Whitewash & Windows: the Royal Birkdale clubhouse
Like much of the world’s finest architecture, the Royal Birkdale clubhouse splits opinion. Some love it, some don’t, but one thing is for sure: it is one of the most recognizable clubhouses in golf.
Photography by Matthew Harris
The art deco clubhouse at Royal Birkdale is eye-catching. Maybe it is the sunlight reflecting off its symmetrical window formation, or gleaming off the bright, whitewashed walls that are re-painted ahead of The Open every time it rolls into town.
One long-standing member tells us: “It started off as a liner sailing through the sand dunes… but now it looks like a container ship.”
He could not have put it better. The Birkdale clubhouse is not like other clubhouses, particularly those at other courses which host The Open. There is something impressive about it from certain angles—its geometry, expansive bay windows, sharp lines and all-white brightness—and then from a different take it can look less than ordinary, like a functional boiler unit everyone ignores in a parking lot.
As for being a liner sailing through the sand dunes, that was the intention of local architect, George E. Tonge, when he won a competition to design the clubhouse.
According to Birkdale’s archives, Tonge said, “I visualized the kind of clubhouse that I thought ought to intrude itself onto this lovely course. I imagined the lines of a liner at sea; the perfect balance of the ship at whatever angle and from whatever side it was seen.”
Tonge had imagination in waves, you have to give him that. There is brilliance in his geometric concept and it is fitting not only because of the surrounding landscape, with the rolling sand dunes of Birkdale meeting the heaving waters of the Irish Sea, but because of the famous shipping traditions of nearby Liverpool, an industry spurred by the prolific Lancashire cotton trade that evolved out of the industrial revolution.
The clubhouse opened on July 6, 1935, with the turn of a ceremonial golden key.
Back then, railings along a first-floor viewing gallery and around the central clock tower embellished its resemblance to a liner. These were removed in the early 1960s as safety concerns mounted, and gradual expansion of the clubhouse on all sides over the decades has leant further away from the liner and more towards that container ship.
“You either love it or you hate it,” says Jonathan Seal, a past captain at Birkdale who is chairing the club’s championship committee for The Open in 2017, the 10th on this famous Lancashire links. “The art deco style is not to everyone’s taste but our clubhouse is certainly distinctive. When golfers see pictures of it they instantly know it’s Birkdale, and that has to be worth something.”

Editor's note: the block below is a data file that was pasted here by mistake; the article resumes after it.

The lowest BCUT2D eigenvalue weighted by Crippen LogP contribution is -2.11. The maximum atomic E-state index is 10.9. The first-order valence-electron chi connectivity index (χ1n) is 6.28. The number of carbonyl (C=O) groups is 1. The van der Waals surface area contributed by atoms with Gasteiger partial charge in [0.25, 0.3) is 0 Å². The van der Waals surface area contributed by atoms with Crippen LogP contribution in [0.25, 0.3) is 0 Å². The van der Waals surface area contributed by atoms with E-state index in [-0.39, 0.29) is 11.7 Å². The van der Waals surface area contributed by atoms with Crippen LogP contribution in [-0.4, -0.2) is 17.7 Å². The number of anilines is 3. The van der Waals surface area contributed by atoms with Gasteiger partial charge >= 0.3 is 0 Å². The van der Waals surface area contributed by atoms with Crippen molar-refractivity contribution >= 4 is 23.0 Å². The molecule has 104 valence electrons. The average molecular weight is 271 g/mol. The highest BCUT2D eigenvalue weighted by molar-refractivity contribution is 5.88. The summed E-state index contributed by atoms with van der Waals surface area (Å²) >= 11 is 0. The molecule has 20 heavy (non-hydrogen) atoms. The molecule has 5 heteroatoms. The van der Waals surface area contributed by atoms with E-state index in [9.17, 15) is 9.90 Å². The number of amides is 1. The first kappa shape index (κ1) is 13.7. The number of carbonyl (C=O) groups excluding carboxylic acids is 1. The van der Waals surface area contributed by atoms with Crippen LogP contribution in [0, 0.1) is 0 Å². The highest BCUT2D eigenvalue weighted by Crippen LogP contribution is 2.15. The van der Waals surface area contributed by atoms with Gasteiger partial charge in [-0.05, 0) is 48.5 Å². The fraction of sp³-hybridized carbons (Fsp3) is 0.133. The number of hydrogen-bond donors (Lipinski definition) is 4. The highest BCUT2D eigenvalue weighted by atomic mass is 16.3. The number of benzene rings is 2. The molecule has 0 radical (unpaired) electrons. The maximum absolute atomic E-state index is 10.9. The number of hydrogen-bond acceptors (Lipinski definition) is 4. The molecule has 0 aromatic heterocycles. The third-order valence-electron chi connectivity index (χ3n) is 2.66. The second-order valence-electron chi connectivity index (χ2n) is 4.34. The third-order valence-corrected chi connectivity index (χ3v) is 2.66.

Tonge talked of “the kind of clubhouse that ought to intrude itself onto this lovely course”, and he stayed true to his word by incorporating as many windows as he could muster on the western outlook, over the course and out to the sea.
“One of the great features of the clubhouse is its windows,” adds Seal, “which allow fantastic, panoramic views over the golf course and the sea in the distance. The first-floor dining room, which in itself is a relatively standard room, offers tremendous views.”
Birkdale’s original clubhouse had been a converted, wooden hospital building by what is today the fourth green, and which was the 18th at the turn of the 19th century. This tatty clubhouse was not in keeping with the intentions of the club and its council landlords to develop a club of international standing, and the old building was demolished before Tonge’s replacement opened.
One omission from original Tonge’s creation—built at a cost of just over $10,000—was a professional’s workshop, so as a cost-effective solution the council decided to re-locate the tatty old wooden shed in which the pro had been previously housed. Tonge was horrified, telling the club it was “not in harmony with the new clubhouse”. But this was between the World Wars, the economic climate was bleak and Birkdale and the council had already stretched themselves to build the new clubhouse in the first place.
To protect his masterpiece Tonge did the gentlemanly thing and designed a new workshop and caddie shelter in keeping with the clubhouse, free of charge. The entire extension cost $385, although a new pro shop and locker rooms were built in time for The Open the last time it was at Birkdale, in 2008.
No doubt Tonge would take issue with some of the clubhouse extensions that have followed over the course of time, but they have all been made—painstakingly and expensively—in keeping with his original design. The spirit of Tonge’s design has been loyally preserved, and much more so here than at one of his other celebrated art deco creations, the Garrick Theatre, prominently located near Birkdale, on Southport’s Lord Street. That eventually became the Mecca bingo hall, so Tonge should be grateful to the efforts of Birkdale’s membership.